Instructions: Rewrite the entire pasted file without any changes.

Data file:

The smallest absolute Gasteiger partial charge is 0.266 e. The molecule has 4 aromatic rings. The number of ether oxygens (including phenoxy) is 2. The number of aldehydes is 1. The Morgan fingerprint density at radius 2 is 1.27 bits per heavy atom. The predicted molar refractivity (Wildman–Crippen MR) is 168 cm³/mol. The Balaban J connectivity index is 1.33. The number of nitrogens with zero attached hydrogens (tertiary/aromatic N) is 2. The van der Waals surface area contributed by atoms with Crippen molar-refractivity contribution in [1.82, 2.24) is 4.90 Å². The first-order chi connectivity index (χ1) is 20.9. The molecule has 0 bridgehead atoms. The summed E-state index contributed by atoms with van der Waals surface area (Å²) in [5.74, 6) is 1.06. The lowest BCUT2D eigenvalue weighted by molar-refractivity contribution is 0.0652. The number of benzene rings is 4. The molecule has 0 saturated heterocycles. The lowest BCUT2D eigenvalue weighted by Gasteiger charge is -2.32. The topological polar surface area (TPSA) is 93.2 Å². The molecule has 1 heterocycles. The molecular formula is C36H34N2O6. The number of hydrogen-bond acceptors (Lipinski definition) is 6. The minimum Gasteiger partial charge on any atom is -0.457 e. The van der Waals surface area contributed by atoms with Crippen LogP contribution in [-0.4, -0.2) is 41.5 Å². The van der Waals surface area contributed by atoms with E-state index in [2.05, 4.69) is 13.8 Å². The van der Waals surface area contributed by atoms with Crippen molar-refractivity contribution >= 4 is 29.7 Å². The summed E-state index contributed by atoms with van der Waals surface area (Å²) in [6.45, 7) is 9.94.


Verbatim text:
The smallest absolute Gasteiger partial charge is 0.266 e. The molecule has 4 aromatic rings. The number of ether oxygens (including phenoxy) is 2. The number of aldehydes is 1. The Morgan fingerprint density at radius 2 is 1.27 bits per heavy atom. The predicted molar refractivity (Wildman–Crippen MR) is 168 cm³/mol. The Balaban J connectivity index is 1.33. The number of nitrogens with zero attached hydrogens (tertiary/aromatic N) is 2. The van der Waals surface area contributed by atoms with Crippen molar-refractivity contribution in [1.82, 2.24) is 4.90 Å². The first-order chi connectivity index (χ1) is 20.9. The molecule has 0 bridgehead atoms. The summed E-state index contributed by atoms with van der Waals surface area (Å²) in [5.74, 6) is 1.06. The lowest BCUT2D eigenvalue weighted by molar-refractivity contribution is 0.0652. The number of benzene rings is 4. The molecule has 0 saturated heterocycles. The lowest BCUT2D eigenvalue weighted by Gasteiger charge is -2.32. The topological polar surface area (TPSA) is 93.2 Å². The molecule has 1 heterocycles. The molecular formula is C36H34N2O6. The number of hydrogen-bond acceptors (Lipinski definition) is 6. The minimum Gasteiger partial charge on any atom is -0.457 e. The van der Waals surface area contributed by atoms with Crippen LogP contribution in [-0.4, -0.2) is 41.5 Å². The van der Waals surface area contributed by atoms with E-state index in [2.05, 4.69) is 13.8 Å². The van der Waals surface area contributed by atoms with Crippen molar-refractivity contribution >= 4 is 29.7 Å². The summed E-state index contributed by atoms with van der Waals surface area (Å²) in [6.45, 7) is 9.94.